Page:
I do most repairs myself, including things like repairing faucet and toilet leaks, replacing carpet with wood flooring, replacing sprinkler heads, changing car oil, replacing brake pads, etc. In fact, the only people we hired to do anything in the last 15 years were house painters and a roofer. Part of the reason is we have bought only new construction homes, so maintenance costs were minimal. We also buy new cars, and take good care of them, so we haven’t spent any car repair money for as long as I can remember except for oil changes, air filters, batteries, tires, brake pads, wiper blades, and windshield washer.

Several other saving tips are below:

I also use my cash-back rewards credit cards whenever I can, and pay them in full every month. Every little bit counts, and adds up over time. Take people with a Starbucks habit for example. If that person spends $20 a week at Starbucks instead of drinking the free coffee at the office, he’d be spending around $86 a month. If instead he invested that amount each month into the S&P 500 index fund, he would have $380,077 after 40 years at a CAGR of 9%. That’s one expensive habit.

Admittedly, saving can be tougher to do if you live in more expensive areas of the country. Housing costs in areas like San Francisco, Boston, and New York can eat up a big chunk of one’s budget. If you can and are willing to move, then do so!

If you cannot or unwilling to, then realize that you are paying a premium to stay where you are. As someone who is no longer tied to a job, we are free to move anywhere in the country as we please, as long as it fits our budget.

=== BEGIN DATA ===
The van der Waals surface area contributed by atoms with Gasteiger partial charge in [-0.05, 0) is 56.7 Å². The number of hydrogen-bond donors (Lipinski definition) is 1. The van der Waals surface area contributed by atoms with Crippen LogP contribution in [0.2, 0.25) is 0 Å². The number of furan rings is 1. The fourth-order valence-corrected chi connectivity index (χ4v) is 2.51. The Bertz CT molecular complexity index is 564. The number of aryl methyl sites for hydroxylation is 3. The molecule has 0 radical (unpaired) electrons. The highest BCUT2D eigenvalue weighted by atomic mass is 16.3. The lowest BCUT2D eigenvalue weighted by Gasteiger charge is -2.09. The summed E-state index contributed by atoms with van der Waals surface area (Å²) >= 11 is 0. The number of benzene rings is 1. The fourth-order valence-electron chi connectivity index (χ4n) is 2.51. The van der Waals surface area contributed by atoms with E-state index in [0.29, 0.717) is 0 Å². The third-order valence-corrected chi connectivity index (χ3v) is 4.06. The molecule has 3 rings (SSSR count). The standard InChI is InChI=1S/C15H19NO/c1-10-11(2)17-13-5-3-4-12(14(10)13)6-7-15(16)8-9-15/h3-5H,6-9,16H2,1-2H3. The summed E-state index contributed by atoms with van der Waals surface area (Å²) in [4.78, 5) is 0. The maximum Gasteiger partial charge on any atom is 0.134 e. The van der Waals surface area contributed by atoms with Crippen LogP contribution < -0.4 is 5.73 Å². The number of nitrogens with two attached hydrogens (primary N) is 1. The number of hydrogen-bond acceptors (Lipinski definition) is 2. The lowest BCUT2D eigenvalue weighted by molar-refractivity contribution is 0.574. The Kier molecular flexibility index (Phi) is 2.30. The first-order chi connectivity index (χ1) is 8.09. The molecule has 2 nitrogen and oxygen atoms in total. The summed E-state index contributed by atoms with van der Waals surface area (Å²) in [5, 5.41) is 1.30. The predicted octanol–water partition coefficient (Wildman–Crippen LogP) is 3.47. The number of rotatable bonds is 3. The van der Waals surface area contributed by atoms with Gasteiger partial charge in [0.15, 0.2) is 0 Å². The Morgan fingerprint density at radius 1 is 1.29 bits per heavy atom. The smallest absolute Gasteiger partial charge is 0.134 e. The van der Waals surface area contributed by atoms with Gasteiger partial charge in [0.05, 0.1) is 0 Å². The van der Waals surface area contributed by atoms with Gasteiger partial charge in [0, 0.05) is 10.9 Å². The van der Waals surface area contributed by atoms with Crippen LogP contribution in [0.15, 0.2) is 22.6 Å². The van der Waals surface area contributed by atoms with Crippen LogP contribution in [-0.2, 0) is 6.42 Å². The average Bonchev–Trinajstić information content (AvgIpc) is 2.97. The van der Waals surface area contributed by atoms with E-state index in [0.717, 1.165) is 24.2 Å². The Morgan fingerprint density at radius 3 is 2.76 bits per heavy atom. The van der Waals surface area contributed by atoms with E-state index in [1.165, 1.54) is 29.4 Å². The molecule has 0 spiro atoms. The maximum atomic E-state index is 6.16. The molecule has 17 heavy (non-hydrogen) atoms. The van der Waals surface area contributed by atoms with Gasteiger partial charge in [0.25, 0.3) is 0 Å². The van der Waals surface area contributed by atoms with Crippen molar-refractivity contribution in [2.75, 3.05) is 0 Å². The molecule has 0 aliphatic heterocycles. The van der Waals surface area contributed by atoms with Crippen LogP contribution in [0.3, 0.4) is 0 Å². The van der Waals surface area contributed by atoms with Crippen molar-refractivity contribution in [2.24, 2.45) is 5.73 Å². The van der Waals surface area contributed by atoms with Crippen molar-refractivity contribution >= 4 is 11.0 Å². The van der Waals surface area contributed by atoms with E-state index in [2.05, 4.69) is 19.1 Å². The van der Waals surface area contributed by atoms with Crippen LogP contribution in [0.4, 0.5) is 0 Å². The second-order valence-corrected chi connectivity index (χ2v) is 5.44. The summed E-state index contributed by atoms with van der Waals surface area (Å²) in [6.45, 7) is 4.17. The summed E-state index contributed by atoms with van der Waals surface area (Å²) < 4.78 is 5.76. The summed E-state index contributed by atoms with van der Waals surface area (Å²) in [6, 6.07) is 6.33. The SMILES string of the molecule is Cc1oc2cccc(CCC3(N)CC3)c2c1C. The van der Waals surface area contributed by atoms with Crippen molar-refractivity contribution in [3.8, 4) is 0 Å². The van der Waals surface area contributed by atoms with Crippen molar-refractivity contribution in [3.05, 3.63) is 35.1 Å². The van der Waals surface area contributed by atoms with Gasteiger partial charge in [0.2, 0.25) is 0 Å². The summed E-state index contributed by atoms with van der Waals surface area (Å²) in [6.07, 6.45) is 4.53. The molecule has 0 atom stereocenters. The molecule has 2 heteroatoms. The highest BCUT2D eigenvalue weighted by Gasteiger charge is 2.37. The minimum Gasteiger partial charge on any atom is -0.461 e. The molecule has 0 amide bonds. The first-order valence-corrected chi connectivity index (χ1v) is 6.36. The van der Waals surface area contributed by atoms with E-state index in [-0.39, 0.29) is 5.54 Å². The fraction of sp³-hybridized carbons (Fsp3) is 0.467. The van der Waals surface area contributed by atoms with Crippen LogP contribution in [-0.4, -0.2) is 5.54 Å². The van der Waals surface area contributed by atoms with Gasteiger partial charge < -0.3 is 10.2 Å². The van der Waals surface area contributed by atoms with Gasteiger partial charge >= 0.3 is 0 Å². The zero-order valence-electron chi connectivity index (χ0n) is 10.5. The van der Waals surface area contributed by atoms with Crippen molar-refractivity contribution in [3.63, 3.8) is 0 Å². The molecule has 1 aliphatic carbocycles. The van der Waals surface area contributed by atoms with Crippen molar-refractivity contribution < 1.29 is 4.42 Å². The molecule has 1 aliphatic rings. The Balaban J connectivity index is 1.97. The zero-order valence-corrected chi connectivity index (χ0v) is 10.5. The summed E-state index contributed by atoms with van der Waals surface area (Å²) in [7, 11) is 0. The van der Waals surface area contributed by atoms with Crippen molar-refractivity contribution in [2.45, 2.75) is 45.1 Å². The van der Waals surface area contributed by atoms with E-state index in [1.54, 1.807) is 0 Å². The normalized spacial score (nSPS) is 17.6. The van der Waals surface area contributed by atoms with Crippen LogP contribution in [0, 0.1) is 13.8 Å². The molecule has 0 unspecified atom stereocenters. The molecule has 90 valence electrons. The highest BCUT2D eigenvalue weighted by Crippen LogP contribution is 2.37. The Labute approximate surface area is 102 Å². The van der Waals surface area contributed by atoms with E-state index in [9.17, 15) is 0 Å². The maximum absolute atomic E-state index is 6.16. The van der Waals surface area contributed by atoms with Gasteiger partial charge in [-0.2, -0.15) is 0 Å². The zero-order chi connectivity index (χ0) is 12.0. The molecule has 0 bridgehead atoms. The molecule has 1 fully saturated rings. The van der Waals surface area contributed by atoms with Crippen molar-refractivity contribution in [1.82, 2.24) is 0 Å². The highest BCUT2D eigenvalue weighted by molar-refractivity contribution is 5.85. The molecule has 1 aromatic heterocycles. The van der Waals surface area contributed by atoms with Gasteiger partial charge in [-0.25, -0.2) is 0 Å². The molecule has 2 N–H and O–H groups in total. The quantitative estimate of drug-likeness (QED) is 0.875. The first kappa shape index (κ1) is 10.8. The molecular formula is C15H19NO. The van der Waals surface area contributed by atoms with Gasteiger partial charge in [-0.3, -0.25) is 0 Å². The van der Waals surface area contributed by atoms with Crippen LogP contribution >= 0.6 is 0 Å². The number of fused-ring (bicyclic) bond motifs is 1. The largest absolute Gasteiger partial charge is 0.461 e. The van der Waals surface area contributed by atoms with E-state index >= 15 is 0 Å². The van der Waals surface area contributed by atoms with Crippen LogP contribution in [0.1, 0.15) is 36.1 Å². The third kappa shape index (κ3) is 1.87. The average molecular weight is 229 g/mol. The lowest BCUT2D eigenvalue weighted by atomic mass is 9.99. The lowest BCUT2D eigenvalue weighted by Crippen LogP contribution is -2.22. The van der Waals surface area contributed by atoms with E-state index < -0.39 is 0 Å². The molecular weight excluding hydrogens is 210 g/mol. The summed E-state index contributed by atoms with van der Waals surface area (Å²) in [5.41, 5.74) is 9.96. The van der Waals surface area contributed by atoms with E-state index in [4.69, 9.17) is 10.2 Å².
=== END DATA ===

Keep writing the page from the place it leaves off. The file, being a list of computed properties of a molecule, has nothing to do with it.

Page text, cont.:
During my working years, I took advantage of 401(k) programs as much as I could. All of the companies I worked for had company matching, such as a 50% match up to the first 6% in contributions. So not only did I reduce my income tax, but my money grew quicker because of the company matches. My saving did not stop there; I also contributed to my investment account with any disposable cash I had.

That brings up an important point. If you plan to retire early, then you need to plow money into your taxable (non-tax-deferred) investment account, since you need the money before you can withdraw from retirement accounts without penalties. There are ways to withdraw money from IRAs before your normal retirement age without penalty (72t distribution), but having the substantial portion in your taxable account makes things a lot easier.

Between the retirement accounts and the taxable account, I probably saved at least 20% of my disposable income while I was working. (I didn’t keep a record, so that’s just a rough estimate.) This compares to an average of around 5% for the average US household today:

Savings RateSource:  Y Charts

There are many countries with much higher savings rates. China, for example, is almost at 40%!

The message is clear: if you want to retire early, and don’t make a gigantic salary, then you have to save much more than the average US household.

Spending less and saving more is fine and dandy. However, unless you start off with multiple millions of dollars, you have to make your savings grow substantially.